The Indian government asked Twitter to block 52 tweets that criticised the handling of the current coronavirus wave in the country.
As India is ravaged by its latest wave of Covid-19, the government requested that Twitter remove critical tweets and the company has complied with dozens of these orders.
First reported by Indian outlet MediaNama, tweets from a member of parliament, a filmmaker, actors and others that were critical of the government and its handling of the current coronavirus situation were removed or blocked.
In total, 52 tweets that were critical of the government were removed or restricted from being viewed in India.
In one of the tweets that can still be viewed outside of the country, a state minister said the country would “never forgive” prime minister Narendra Modi for his handling of the crisis.
The government of Modi has faced criticism of its actions during the latest wave of infections, which is the most brutal yet. The country has been reporting more than 300,000 cases a day, putting severe pressure on its hospitals along with ventilator shortages. The US, EU, and UK have all offered assistance to India.
Confirmed by The Verge, Twitter said that the company will remove tweets that violate local laws in India.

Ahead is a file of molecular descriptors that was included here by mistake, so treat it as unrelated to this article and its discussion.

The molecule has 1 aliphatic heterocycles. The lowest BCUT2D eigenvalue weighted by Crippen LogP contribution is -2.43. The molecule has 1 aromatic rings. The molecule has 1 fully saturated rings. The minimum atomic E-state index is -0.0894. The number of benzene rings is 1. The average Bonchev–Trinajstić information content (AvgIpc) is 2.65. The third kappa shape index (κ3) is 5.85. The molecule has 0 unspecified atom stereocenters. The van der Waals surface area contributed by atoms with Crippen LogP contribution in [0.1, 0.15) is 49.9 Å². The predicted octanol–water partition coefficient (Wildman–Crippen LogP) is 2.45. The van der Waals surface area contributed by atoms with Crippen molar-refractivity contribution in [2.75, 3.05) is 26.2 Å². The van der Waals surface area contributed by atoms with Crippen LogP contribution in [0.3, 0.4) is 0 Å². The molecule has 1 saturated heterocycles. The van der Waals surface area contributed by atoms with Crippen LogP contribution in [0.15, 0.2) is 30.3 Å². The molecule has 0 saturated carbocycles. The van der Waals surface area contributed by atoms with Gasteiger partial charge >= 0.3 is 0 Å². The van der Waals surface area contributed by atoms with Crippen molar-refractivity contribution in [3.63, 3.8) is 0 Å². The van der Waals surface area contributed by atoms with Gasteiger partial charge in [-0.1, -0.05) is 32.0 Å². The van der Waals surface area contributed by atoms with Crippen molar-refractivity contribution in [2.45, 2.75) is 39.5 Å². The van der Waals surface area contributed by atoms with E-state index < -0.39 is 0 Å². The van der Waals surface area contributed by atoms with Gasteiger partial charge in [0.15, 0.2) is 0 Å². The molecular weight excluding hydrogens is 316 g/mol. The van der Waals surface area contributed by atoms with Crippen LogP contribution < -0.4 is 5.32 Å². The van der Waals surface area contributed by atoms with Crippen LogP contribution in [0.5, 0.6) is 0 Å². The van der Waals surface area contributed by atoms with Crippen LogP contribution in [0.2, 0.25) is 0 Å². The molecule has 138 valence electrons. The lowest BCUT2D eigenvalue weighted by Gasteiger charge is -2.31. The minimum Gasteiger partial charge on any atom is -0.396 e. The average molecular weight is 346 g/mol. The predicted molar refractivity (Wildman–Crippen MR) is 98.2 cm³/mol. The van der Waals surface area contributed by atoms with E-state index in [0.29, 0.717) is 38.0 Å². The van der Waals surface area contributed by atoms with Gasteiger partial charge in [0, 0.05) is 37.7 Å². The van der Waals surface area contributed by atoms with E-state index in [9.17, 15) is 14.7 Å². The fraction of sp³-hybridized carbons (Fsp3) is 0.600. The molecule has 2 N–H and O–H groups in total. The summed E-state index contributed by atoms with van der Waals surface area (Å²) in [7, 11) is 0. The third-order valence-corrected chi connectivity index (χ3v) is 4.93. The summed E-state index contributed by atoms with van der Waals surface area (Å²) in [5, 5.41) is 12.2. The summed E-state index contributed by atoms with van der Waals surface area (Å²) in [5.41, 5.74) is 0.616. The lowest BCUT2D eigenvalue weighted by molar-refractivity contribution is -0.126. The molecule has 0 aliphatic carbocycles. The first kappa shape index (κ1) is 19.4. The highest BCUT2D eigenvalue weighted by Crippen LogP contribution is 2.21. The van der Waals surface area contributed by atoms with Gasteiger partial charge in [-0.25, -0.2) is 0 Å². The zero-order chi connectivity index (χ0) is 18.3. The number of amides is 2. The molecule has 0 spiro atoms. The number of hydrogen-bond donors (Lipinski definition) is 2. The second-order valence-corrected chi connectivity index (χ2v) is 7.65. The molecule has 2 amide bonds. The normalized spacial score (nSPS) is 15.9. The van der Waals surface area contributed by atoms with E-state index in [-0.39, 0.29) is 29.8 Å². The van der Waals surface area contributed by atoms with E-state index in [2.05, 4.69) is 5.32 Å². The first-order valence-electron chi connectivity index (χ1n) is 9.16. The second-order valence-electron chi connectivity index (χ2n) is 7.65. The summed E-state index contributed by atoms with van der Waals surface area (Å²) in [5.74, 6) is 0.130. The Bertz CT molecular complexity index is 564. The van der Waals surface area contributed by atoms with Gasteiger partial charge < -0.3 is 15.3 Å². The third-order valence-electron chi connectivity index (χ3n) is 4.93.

“If it is determined to be illegal in a particular jurisdiction, but not in violation of the Twitter Rules, we may withhold access to the content in India only. In all cases, we notify the account holder directly so they’re aware that we’ve received a legal order pertaining to the account,” the company said.
Social media regulations in India allow for the government to order the removal or restriction of content that is defamatory or could incite violence.
It marks another chapter in Twitter’s tumultuous relationship with officials in India. During February’s farmer protests, the company blocked or removed hundreds of accounts at the behest of the government.
Twitter had initially refused to remove the posts about the farmer protests but the government threatened a notice of noncompliance against the company, which could have seen Twitter’s Indian employees held in custody.